She draws upon themes including questions of bodily and mental wellbeing, self-optimization, and living through the lens of social media. By consciously picking at the seams of her found and fabricated texts, Lippard makes us acutely aware of the fragility of language as a tool for conveying meaning and sense. She exposes its flaws, its oddities, its double entendres, and its potential for misinterpretation through series of calmly obsessive utterances that bear an affinity to the iconoclastic literary experiments of the Dada movement.
Hanne Lippard’s on-going series of curses reinterpret Roman curse tablets. The original curse tablets were generally created in the 2nd-4th centuries AD. by voiceless, provincial, non-citizens, women or slaves, – those whose speech did not count and who saw themselves relegated to the symbolic confines of the empire. While these tablets promised vengeance, they provided, above all, a release for psychological strain, like the platforms of expression offered by social media today.
For the first series, Curse I-XIII (2018), the artist has composed thirteen tablets as variations on the theme of resentment and malevolence. These revenge letters, that the artist sees as much as parodies as visual poems, provide a humorous commentary on the various topics related to her research. Another series, Echo Curses XX-XXV (2021), reflect on the digital challenge of being stuck in digital loops, losing one’s login-password, not being recognised as a human by the captcha puzzle, and other delightful digital cursed moments. The use of the word and phenomenon Echo in this series refers both to the online echo chamber, particularly found within social media, and the myth of Narcissus and Echo. In this myth Echo undergoes a physical transformation when she is rejected by Narcissus and disintegrates into a disembodied voice unable to repeat anything but the voice and words of others, losing her integrity as well as her physical body, as it often happens to bodies when they appear online. The mirrored backgrounds can be seen as visual reverberations, extensions of the parallel self.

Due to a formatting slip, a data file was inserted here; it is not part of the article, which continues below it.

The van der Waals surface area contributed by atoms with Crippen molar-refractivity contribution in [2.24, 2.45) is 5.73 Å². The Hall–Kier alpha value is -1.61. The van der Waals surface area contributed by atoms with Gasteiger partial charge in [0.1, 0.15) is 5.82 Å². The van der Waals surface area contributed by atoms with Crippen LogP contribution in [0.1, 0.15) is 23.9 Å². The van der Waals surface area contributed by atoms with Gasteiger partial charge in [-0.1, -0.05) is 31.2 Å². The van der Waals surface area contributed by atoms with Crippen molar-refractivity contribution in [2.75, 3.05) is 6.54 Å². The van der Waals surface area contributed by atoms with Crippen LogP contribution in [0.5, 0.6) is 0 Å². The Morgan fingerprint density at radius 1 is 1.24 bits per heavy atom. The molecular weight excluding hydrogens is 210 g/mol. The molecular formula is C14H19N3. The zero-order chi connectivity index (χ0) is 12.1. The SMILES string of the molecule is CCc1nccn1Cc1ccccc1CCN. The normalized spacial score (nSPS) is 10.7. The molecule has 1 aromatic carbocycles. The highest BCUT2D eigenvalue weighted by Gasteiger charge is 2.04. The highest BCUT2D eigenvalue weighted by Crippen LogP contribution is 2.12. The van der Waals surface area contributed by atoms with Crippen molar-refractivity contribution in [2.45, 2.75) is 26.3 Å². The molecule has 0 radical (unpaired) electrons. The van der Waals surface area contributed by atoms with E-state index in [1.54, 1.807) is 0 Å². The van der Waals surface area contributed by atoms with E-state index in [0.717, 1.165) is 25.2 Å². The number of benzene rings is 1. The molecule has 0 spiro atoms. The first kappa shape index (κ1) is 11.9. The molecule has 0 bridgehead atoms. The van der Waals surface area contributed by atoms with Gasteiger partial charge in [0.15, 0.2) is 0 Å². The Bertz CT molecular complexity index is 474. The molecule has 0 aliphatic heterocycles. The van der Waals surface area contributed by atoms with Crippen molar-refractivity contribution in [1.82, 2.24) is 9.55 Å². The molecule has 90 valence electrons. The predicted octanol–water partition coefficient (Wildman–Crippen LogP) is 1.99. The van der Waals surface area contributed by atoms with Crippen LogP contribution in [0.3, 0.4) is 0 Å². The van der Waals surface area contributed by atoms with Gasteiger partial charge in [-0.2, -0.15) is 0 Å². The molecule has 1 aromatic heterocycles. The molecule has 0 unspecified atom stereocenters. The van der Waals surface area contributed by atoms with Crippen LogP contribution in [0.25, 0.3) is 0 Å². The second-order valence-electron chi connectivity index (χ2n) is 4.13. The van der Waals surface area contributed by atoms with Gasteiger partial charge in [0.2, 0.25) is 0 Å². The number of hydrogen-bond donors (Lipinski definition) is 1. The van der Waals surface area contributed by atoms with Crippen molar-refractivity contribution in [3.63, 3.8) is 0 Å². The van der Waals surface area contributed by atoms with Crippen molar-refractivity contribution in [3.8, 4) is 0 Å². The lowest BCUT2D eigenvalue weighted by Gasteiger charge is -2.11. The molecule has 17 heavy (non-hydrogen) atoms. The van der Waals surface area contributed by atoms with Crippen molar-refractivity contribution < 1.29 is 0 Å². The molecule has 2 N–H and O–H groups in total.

Hanne Lippard (Norwegian) born in 1984 in Milton Keynes (GB) lives in Berlin.
Her most recent solo-exhibitions include MuHKA, Antwerp (2021); Furiosa, Monaco (2021); LambdaLambdaLambda, Prishtina (2019); Goethe Pop Up Institute, Minneapolis (2019); Kunsthall Stavanger (2018); FriArt, Fribourg; SALTS, Basel, (2017) and KW, Berlin (2017).
Most recently her work was featured in group-exhibitions at Contemporary Arts Center, Cincinnati (2021); Frac des Pays de la Loire, Carquefou (2020-21); Air de Paris, Romainville (2020), RIBOCA 2, Riga Biennale, Riga (2020); Musee d’art contemporain de la Haute-Vienne – Chateau de Rochechouart, Rochechouart (2020); Stuk, Leuven (2020); Museum für Gegenwartskunst Siegen, Siegen (2020); Maison de la Culture, Namur/Belgium (2019) and KUNSTHAUS BASELLAND, Basel (2019), among others.
Upcoming solo exhibitions include FRAC Lorraine, Metz in 2021.